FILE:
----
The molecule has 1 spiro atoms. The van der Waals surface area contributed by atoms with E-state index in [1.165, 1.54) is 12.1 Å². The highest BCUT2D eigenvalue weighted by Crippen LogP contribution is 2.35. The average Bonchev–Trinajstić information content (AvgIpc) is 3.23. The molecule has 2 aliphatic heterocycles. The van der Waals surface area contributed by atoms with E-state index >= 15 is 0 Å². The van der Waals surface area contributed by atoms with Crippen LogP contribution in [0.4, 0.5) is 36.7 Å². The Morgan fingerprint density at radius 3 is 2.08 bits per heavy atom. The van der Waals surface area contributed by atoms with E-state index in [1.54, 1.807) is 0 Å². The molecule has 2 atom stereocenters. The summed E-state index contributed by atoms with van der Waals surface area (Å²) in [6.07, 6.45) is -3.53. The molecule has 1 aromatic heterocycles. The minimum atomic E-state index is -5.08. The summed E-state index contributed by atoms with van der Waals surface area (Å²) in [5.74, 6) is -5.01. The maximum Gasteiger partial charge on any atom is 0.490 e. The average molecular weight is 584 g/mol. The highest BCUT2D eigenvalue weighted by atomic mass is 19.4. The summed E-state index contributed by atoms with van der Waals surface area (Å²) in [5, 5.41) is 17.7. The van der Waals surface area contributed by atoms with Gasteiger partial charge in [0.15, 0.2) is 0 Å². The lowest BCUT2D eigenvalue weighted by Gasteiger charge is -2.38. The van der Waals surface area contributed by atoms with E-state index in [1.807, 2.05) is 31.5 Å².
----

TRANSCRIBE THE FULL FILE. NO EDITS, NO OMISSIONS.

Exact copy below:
The molecule has 1 spiro atoms. The van der Waals surface area contributed by atoms with E-state index in [1.165, 1.54) is 12.1 Å². The highest BCUT2D eigenvalue weighted by Crippen LogP contribution is 2.35. The average Bonchev–Trinajstić information content (AvgIpc) is 3.23. The molecule has 2 aliphatic heterocycles. The van der Waals surface area contributed by atoms with E-state index >= 15 is 0 Å². The van der Waals surface area contributed by atoms with Crippen LogP contribution in [0.4, 0.5) is 36.7 Å². The Morgan fingerprint density at radius 3 is 2.08 bits per heavy atom. The van der Waals surface area contributed by atoms with E-state index in [1.54, 1.807) is 0 Å². The molecule has 2 atom stereocenters. The summed E-state index contributed by atoms with van der Waals surface area (Å²) in [6.07, 6.45) is -3.53. The molecule has 1 aromatic heterocycles. The minimum atomic E-state index is -5.08. The summed E-state index contributed by atoms with van der Waals surface area (Å²) in [5.74, 6) is -5.01. The maximum Gasteiger partial charge on any atom is 0.490 e. The average molecular weight is 584 g/mol. The highest BCUT2D eigenvalue weighted by atomic mass is 19.4. The summed E-state index contributed by atoms with van der Waals surface area (Å²) in [5, 5.41) is 17.7. The van der Waals surface area contributed by atoms with Gasteiger partial charge in [0.15, 0.2) is 0 Å². The lowest BCUT2D eigenvalue weighted by Gasteiger charge is -2.38. The van der Waals surface area contributed by atoms with E-state index in [1.807, 2.05) is 31.5 Å².